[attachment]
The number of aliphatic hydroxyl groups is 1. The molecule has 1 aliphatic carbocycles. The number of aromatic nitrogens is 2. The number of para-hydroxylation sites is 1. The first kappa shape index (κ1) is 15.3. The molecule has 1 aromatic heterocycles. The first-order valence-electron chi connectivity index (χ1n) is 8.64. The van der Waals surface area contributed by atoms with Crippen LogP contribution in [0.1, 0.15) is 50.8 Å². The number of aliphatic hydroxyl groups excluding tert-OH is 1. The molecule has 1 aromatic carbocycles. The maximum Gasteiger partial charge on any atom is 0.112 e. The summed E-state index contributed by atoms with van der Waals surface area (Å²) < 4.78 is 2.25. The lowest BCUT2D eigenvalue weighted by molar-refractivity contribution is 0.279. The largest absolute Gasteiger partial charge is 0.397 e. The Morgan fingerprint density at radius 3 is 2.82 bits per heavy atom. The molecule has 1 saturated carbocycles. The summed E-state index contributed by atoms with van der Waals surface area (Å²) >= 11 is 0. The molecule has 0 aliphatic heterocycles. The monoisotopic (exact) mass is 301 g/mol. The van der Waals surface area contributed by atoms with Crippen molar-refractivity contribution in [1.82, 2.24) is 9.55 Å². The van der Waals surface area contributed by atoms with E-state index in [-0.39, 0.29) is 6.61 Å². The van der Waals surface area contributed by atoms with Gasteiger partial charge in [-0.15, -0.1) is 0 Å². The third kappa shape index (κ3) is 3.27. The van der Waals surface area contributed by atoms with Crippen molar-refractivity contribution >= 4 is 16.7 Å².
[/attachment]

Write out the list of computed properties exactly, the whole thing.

The number of aliphatic hydroxyl groups is 1. The molecule has 1 aliphatic carbocycles. The number of aromatic nitrogens is 2. The number of para-hydroxylation sites is 1. The first kappa shape index (κ1) is 15.3. The molecule has 1 aromatic heterocycles. The first-order valence-electron chi connectivity index (χ1n) is 8.64. The van der Waals surface area contributed by atoms with Crippen LogP contribution in [0.1, 0.15) is 50.8 Å². The number of aliphatic hydroxyl groups excluding tert-OH is 1. The molecule has 1 aromatic carbocycles. The maximum Gasteiger partial charge on any atom is 0.112 e. The summed E-state index contributed by atoms with van der Waals surface area (Å²) < 4.78 is 2.25. The lowest BCUT2D eigenvalue weighted by molar-refractivity contribution is 0.279. The largest absolute Gasteiger partial charge is 0.397 e. The Morgan fingerprint density at radius 3 is 2.82 bits per heavy atom. The molecule has 1 saturated carbocycles. The summed E-state index contributed by atoms with van der Waals surface area (Å²) >= 11 is 0. The molecule has 0 aliphatic heterocycles. The monoisotopic (exact) mass is 301 g/mol. The van der Waals surface area contributed by atoms with Crippen molar-refractivity contribution in [1.82, 2.24) is 9.55 Å². The van der Waals surface area contributed by atoms with E-state index in [-0.39, 0.29) is 6.61 Å². The van der Waals surface area contributed by atoms with Gasteiger partial charge in [-0.15, -0.1) is 0 Å². The third kappa shape index (κ3) is 3.27. The van der Waals surface area contributed by atoms with Crippen molar-refractivity contribution >= 4 is 16.7 Å².